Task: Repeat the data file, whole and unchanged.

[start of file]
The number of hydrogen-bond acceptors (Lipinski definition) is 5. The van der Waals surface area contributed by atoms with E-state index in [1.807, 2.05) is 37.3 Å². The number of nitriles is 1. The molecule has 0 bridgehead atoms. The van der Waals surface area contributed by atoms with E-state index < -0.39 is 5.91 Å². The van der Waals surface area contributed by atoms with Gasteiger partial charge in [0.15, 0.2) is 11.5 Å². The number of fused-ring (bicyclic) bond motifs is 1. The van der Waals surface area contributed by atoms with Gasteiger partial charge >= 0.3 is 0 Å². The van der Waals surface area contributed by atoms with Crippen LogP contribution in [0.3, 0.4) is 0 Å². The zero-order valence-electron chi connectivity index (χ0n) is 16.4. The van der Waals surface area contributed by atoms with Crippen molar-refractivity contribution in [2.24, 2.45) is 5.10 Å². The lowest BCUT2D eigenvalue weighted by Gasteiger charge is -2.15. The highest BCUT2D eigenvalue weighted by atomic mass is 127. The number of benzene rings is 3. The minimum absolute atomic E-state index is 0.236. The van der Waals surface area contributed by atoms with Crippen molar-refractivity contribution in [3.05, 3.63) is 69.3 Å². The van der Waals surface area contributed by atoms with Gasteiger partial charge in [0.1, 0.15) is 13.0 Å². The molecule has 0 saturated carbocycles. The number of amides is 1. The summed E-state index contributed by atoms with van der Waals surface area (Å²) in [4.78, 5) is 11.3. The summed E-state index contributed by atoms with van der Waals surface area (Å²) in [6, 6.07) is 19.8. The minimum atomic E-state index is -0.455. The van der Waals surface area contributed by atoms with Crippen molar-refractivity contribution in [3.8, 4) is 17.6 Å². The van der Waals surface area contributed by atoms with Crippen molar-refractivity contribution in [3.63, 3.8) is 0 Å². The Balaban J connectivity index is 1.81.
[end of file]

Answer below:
The number of hydrogen-bond acceptors (Lipinski definition) is 5. The van der Waals surface area contributed by atoms with E-state index in [1.807, 2.05) is 37.3 Å². The number of nitriles is 1. The molecule has 0 bridgehead atoms. The van der Waals surface area contributed by atoms with E-state index < -0.39 is 5.91 Å². The van der Waals surface area contributed by atoms with Gasteiger partial charge in [0.15, 0.2) is 11.5 Å². The number of fused-ring (bicyclic) bond motifs is 1. The van der Waals surface area contributed by atoms with Gasteiger partial charge >= 0.3 is 0 Å². The van der Waals surface area contributed by atoms with Crippen LogP contribution in [0.3, 0.4) is 0 Å². The zero-order valence-electron chi connectivity index (χ0n) is 16.4. The van der Waals surface area contributed by atoms with Crippen molar-refractivity contribution in [2.24, 2.45) is 5.10 Å². The lowest BCUT2D eigenvalue weighted by Gasteiger charge is -2.15. The highest BCUT2D eigenvalue weighted by atomic mass is 127. The number of benzene rings is 3. The minimum absolute atomic E-state index is 0.236. The van der Waals surface area contributed by atoms with Crippen molar-refractivity contribution in [3.05, 3.63) is 69.3 Å². The van der Waals surface area contributed by atoms with Gasteiger partial charge in [0.1, 0.15) is 13.0 Å². The molecule has 0 saturated carbocycles. The number of amides is 1. The summed E-state index contributed by atoms with van der Waals surface area (Å²) in [4.78, 5) is 11.3. The summed E-state index contributed by atoms with van der Waals surface area (Å²) in [6, 6.07) is 19.8. The minimum atomic E-state index is -0.455. The van der Waals surface area contributed by atoms with Crippen molar-refractivity contribution in [3.8, 4) is 17.6 Å². The van der Waals surface area contributed by atoms with Crippen molar-refractivity contribution in [3.63, 3.8) is 0 Å². The Balaban J connectivity index is 1.81.